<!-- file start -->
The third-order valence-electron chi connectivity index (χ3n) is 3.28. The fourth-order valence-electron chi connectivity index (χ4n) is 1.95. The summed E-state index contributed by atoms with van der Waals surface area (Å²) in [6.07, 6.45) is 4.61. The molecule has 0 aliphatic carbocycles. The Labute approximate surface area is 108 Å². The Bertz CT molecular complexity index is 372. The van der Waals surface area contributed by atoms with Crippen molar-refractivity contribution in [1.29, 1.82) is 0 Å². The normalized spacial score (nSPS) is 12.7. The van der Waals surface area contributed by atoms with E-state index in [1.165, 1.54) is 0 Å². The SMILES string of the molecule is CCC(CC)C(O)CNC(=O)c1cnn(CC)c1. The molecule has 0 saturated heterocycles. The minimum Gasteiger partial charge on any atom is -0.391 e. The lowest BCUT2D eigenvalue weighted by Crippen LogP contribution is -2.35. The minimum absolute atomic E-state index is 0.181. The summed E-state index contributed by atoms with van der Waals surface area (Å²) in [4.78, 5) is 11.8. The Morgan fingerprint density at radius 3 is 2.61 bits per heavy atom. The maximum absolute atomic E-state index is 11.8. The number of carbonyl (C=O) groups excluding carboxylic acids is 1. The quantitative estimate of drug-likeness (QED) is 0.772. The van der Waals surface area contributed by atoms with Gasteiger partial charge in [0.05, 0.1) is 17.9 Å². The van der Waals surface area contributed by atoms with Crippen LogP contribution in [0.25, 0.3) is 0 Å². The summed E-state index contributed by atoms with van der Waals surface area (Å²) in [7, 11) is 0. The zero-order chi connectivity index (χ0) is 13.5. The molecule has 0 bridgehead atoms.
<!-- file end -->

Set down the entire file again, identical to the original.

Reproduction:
The third-order valence-electron chi connectivity index (χ3n) is 3.28. The fourth-order valence-electron chi connectivity index (χ4n) is 1.95. The summed E-state index contributed by atoms with van der Waals surface area (Å²) in [6.07, 6.45) is 4.61. The molecule has 0 aliphatic carbocycles. The Labute approximate surface area is 108 Å². The Bertz CT molecular complexity index is 372. The van der Waals surface area contributed by atoms with Crippen molar-refractivity contribution in [1.29, 1.82) is 0 Å². The normalized spacial score (nSPS) is 12.7. The van der Waals surface area contributed by atoms with E-state index in [1.165, 1.54) is 0 Å². The SMILES string of the molecule is CCC(CC)C(O)CNC(=O)c1cnn(CC)c1. The molecule has 0 saturated heterocycles. The minimum Gasteiger partial charge on any atom is -0.391 e. The lowest BCUT2D eigenvalue weighted by Crippen LogP contribution is -2.35. The minimum absolute atomic E-state index is 0.181. The summed E-state index contributed by atoms with van der Waals surface area (Å²) in [4.78, 5) is 11.8. The Morgan fingerprint density at radius 3 is 2.61 bits per heavy atom. The maximum absolute atomic E-state index is 11.8. The number of carbonyl (C=O) groups excluding carboxylic acids is 1. The quantitative estimate of drug-likeness (QED) is 0.772. The van der Waals surface area contributed by atoms with Gasteiger partial charge in [0.05, 0.1) is 17.9 Å². The van der Waals surface area contributed by atoms with Crippen LogP contribution in [0.25, 0.3) is 0 Å². The summed E-state index contributed by atoms with van der Waals surface area (Å²) in [7, 11) is 0. The zero-order chi connectivity index (χ0) is 13.5. The molecule has 0 bridgehead atoms.